Gigi Schweikert: [15:54] That’s wonderful. Talking about family legacy, I know that you have two children. They’re grown children. One’s still in school, but one has finished school, and she had plans that were a little different than where we ended up. Talk to me about how that happened and what your daughter is doing right now.

Raj Parkash: [16:13] Actually, it is amazing that we never wanted to tell our kids what they should do, although we have friends who tell their kids what they should do. Even if the kids are not happy, they end up doing that. We did not want to take that approach because that approach was not taken by our parents toward us. They let us do what we wanted. We want to do the same for our kids.

Raj Parkash: [16:36] Our daughter never worked for us until the time she did not finish college—not even a single day she came to work. We never told her to do that. We let her pursue whatever she wanted to do in life. She had a corporate job. She was waiting for a placement. That’s when she said, “Since my friends have all gone to work where they have to, can I come and help you guys?” We said, “Sure.”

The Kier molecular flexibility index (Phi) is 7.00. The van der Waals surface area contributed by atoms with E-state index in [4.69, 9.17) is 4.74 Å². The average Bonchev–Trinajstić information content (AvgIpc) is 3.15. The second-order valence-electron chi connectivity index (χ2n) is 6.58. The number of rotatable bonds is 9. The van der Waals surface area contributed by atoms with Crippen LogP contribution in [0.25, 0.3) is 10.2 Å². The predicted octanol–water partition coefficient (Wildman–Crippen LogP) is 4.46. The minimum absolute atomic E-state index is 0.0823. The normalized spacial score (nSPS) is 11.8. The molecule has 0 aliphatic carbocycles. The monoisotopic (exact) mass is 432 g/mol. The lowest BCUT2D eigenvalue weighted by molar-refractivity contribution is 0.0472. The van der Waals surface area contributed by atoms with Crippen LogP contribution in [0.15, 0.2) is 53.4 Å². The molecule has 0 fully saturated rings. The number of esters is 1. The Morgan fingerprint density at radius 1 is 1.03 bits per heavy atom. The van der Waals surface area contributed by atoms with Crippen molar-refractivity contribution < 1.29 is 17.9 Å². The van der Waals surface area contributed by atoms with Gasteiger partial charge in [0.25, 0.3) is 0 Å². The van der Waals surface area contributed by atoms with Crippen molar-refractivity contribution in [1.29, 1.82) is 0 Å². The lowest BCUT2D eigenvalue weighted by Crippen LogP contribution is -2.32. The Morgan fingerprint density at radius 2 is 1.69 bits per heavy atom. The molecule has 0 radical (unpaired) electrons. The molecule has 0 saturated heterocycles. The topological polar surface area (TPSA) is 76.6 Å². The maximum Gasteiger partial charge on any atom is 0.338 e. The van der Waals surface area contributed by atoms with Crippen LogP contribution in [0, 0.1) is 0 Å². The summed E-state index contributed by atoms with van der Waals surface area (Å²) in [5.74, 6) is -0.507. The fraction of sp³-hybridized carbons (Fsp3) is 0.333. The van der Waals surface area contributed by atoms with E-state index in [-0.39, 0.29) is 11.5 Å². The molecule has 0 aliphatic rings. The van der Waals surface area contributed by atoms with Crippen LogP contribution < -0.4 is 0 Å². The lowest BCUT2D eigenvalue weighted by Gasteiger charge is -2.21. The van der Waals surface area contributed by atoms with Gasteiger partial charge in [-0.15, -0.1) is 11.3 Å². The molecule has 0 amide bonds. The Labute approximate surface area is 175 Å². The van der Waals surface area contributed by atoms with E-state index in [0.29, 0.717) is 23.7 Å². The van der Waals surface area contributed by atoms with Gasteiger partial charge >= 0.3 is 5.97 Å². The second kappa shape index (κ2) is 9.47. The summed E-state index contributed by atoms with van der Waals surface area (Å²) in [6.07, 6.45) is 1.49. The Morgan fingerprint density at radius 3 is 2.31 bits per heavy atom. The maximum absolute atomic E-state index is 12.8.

Raj Parkash: [17:05] She came in, and she started working. She started enjoying it. She comes to me and she says, “Dad, can you give me an offer?” I said, “Why? You have a job you will be moving on to.” She said, “No, give me an offer.” She persisted. I gave her a job offer in the morning. In the afternoon, she got her placement in New Jersey itself.

Veenu Parkash: [17:30] For Amazon.

Raj Parkash: [17:32] That was a big thing for her. She did not know what to do. By evening, she made a decision that she would work for us rather than take up the job.

Veenu Parkash: [17:43] She’s doing very well now.

Raj Parkash: [17:44] My reasoning was, “Why? I mean, you have such a great job. Why would you come work for us?”

Gigi Schweikert: [17:51] Good question.